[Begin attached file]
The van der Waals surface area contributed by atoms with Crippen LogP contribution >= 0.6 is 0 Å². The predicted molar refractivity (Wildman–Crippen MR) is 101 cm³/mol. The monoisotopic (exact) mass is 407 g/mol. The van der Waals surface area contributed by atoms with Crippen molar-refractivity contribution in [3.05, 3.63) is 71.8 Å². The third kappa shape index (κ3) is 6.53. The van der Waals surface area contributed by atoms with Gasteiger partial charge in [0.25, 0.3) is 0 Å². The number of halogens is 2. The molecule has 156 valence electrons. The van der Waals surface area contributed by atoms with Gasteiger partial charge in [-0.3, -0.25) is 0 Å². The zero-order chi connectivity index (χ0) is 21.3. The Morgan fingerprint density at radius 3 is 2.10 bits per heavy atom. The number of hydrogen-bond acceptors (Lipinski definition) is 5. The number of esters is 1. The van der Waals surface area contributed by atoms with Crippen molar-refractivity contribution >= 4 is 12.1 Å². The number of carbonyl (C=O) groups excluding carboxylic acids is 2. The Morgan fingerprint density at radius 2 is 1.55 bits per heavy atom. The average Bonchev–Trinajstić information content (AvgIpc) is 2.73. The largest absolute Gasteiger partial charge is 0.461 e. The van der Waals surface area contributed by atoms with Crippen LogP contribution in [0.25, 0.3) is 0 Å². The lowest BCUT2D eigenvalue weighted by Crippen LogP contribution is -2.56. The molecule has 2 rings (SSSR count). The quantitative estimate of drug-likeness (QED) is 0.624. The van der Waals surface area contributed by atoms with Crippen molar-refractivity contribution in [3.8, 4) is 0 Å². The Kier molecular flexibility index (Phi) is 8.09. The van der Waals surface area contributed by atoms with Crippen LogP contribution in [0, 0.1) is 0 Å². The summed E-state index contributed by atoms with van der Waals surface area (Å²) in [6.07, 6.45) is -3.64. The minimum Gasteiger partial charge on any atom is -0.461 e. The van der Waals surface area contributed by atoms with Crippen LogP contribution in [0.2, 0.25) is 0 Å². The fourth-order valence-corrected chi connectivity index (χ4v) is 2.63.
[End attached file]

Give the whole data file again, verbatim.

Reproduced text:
The van der Waals surface area contributed by atoms with Crippen LogP contribution >= 0.6 is 0 Å². The predicted molar refractivity (Wildman–Crippen MR) is 101 cm³/mol. The monoisotopic (exact) mass is 407 g/mol. The van der Waals surface area contributed by atoms with Crippen molar-refractivity contribution in [3.05, 3.63) is 71.8 Å². The third kappa shape index (κ3) is 6.53. The van der Waals surface area contributed by atoms with Gasteiger partial charge in [0.25, 0.3) is 0 Å². The number of halogens is 2. The molecule has 156 valence electrons. The van der Waals surface area contributed by atoms with Gasteiger partial charge in [-0.3, -0.25) is 0 Å². The zero-order chi connectivity index (χ0) is 21.3. The Morgan fingerprint density at radius 3 is 2.10 bits per heavy atom. The number of hydrogen-bond acceptors (Lipinski definition) is 5. The number of esters is 1. The van der Waals surface area contributed by atoms with Crippen molar-refractivity contribution >= 4 is 12.1 Å². The number of carbonyl (C=O) groups excluding carboxylic acids is 2. The Morgan fingerprint density at radius 2 is 1.55 bits per heavy atom. The average Bonchev–Trinajstić information content (AvgIpc) is 2.73. The largest absolute Gasteiger partial charge is 0.461 e. The van der Waals surface area contributed by atoms with Crippen LogP contribution in [0.25, 0.3) is 0 Å². The lowest BCUT2D eigenvalue weighted by Crippen LogP contribution is -2.56. The molecule has 2 rings (SSSR count). The quantitative estimate of drug-likeness (QED) is 0.624. The van der Waals surface area contributed by atoms with Crippen molar-refractivity contribution in [3.8, 4) is 0 Å². The Kier molecular flexibility index (Phi) is 8.09. The van der Waals surface area contributed by atoms with Crippen LogP contribution in [0, 0.1) is 0 Å². The summed E-state index contributed by atoms with van der Waals surface area (Å²) in [6.07, 6.45) is -3.64. The minimum Gasteiger partial charge on any atom is -0.461 e. The van der Waals surface area contributed by atoms with Crippen LogP contribution in [0.2, 0.25) is 0 Å². The fourth-order valence-corrected chi connectivity index (χ4v) is 2.63.